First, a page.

Update: Cell Phone Photography a means of preserving plant specimens

To date researchers have produced 90,000 leaf images using LeafView. In the past museums archived plant species by keeping catalogs and files of specimens. LeafView makes it easier to document and study specimens of plants. Smithsonian researchers have created an application for Iphone and Sony Vaio and are using it to add more specimens to the US National Herbarium.

With the launch of this project anyone can help save and document endangered species of plants. All you have to do is take a photo from your SmartPhone and share it on the LeafView database. Dr. Sean White a Pos-Graduate student at Columbia University first developed LeafView and was the winner of the 2009 Environment Laureate at the Tech Awards. Right now the App is only available to the researchers working with the Smithsonian institute but they hope to make it accessible to the public. In the future they are also aiming to produce applications for platforms like Google, Microsoft, Nokia etc.

The Smithsonian Researchers explain the project in-detail on their website. They state, “The type specimen digitization project has produced images of over 90,000 specimens. We have developed new, shape-based algorithms for plant species identification.  We apply these in handheld systems that currently focus on the flora of Plummers Island and the woody plants of the DC-Baltimore area.  We have developed working Tablet PC-, Ultra Mobile PC-, and Augmented Reality-based prototypes that have been evaluated in the field and in the laboratory.  We are currently working on improvements to the search algorithm, expansion of our data sets, and new mobile phone user interfaces.”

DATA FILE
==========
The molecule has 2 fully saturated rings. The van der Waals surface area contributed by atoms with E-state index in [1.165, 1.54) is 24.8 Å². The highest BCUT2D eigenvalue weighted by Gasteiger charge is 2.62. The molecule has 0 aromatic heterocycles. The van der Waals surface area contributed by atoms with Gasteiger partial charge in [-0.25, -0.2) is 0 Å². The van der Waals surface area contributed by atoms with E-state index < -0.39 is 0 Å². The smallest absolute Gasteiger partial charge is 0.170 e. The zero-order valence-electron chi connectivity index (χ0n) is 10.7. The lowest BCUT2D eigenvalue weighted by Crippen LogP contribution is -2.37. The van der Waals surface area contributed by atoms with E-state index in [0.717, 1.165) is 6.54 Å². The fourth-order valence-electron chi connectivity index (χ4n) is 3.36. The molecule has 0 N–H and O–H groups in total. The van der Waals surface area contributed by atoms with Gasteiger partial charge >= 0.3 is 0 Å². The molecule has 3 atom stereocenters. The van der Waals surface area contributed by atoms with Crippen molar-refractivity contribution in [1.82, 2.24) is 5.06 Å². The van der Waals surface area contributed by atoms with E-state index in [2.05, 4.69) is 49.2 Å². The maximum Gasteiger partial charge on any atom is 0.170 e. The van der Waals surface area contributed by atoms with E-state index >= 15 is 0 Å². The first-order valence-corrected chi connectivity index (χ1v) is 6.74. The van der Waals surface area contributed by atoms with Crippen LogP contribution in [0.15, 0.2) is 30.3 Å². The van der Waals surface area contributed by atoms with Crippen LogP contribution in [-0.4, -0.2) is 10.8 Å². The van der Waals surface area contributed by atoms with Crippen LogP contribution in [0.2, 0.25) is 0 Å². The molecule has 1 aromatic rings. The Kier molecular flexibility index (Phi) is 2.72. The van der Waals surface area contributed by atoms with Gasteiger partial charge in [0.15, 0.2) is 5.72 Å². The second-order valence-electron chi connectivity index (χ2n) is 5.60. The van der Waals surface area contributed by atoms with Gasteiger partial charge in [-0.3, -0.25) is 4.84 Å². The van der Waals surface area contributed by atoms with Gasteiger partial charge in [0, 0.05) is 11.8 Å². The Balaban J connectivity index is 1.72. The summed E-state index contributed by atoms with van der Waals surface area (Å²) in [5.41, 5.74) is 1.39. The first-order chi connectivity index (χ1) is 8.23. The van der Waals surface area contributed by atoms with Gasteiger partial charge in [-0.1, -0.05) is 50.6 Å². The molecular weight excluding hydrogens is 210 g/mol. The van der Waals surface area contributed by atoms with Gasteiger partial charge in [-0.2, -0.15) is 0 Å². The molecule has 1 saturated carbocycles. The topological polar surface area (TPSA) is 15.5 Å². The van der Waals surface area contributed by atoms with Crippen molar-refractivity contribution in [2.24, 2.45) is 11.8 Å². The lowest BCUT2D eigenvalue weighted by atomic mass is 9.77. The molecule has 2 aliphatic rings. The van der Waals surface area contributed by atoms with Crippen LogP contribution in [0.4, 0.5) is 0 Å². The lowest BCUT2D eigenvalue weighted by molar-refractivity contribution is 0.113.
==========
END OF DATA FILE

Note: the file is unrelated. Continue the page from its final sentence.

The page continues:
images from the Columbia University Herbarium Website

Written for and published on the Amvona Blog

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